Everyday this week I’ve bumped into references to environmental websites. I can’t help wondering if this is meant to mean something.
I chortled when I saw the reference to Unscrew America. I imagined a website all about people challenging such things as climate change denial, the Iraq war, etc. The zany, psychedelic website is actually about promoting energy efficient light bulbs.
The Garden Girl TV website gives no cause for confusion. Patti, the garden girl, wants us to adopt Urban Sustainable Living. She has one hundred hours of video tape and is releasing new how-to videos weekly. Pond care, hand spinning, eco-friendly christmas and care of bantam chickens are just some of the topics covered. Folksy, funky and practical.
My top pick from the list is called The City Fix, a blog exploring sustainable solutions to the problems of urban mobility. It’s global, authoritative and kinda fun. Every post has a photo or graphic.
Of course, I got distracted into looking at links listed by City Fix and spent ages scanning through The Copenhagen Bike Culture Blog. Again, it was the photos that captured my interest. A fury Mountaingoat Bike, bike rack statement sculpture, loads of different cargo bikes, and even the cycle lockers on the new Auckland bus-lane were all pictured.
It was when riding down Willis Street that I came across billboards for the “Change the World” book. There’s something like 50 actions listed that will help you make a difference to the health of the planet and society.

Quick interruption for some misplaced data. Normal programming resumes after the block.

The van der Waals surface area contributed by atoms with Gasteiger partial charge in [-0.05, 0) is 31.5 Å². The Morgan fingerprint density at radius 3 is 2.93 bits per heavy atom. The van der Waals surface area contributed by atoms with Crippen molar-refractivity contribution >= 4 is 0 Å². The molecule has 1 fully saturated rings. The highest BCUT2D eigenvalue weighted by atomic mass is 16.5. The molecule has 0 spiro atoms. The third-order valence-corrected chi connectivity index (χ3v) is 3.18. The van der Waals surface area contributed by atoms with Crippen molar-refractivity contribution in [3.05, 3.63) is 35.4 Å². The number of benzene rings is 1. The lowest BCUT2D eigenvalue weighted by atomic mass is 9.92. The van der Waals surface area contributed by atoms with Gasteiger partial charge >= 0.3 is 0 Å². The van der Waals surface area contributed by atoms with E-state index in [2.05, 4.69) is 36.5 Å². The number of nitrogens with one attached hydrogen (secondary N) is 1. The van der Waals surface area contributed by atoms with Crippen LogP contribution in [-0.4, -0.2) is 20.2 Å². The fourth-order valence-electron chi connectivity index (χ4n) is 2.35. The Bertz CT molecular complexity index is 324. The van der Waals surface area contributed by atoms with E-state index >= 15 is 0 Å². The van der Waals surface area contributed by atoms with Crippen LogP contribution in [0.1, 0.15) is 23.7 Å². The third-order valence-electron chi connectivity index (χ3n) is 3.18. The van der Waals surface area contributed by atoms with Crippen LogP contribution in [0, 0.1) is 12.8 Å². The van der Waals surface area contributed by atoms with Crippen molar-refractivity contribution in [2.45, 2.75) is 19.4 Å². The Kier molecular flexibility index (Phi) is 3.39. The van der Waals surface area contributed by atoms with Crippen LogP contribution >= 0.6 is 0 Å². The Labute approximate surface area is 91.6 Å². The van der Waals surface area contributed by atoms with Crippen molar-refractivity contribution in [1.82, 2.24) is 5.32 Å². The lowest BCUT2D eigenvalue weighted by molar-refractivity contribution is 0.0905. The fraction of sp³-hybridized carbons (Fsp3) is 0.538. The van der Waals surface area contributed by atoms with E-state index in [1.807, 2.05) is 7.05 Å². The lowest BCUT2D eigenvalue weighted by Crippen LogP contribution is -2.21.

The book has been sweeping the world, and Aotearoa is the latest to have its own version. This is almost two years after it was released in Australia – I should know as I’ve got a copy sitting in front of me. The price has jumped from $10 everywhere else to $15, but hey good value. When you go to the accompanying website, We are what we do, you can watch people as they progress toward changing the world and even sign up to note down your achievements. Exhausting, but barely any mention of getting political.
Well, my last website of note is a reference to a new book from AA Travel UK listing 100 eco-friendly places to stay around the world. The Guardian story, Go Lightly, highlights several hotels, an inn, apartments, a homestay and a treehouse. Yes, a treehouse, well actually a comfy cabin built into a 200-year-old chestnut tree (called www.perchedansleperche.com).
Thoroughly distracted, but somewhat better informed, it’s time to actually do something practical. A dozen silverbeet seedlings are waiting to be planted.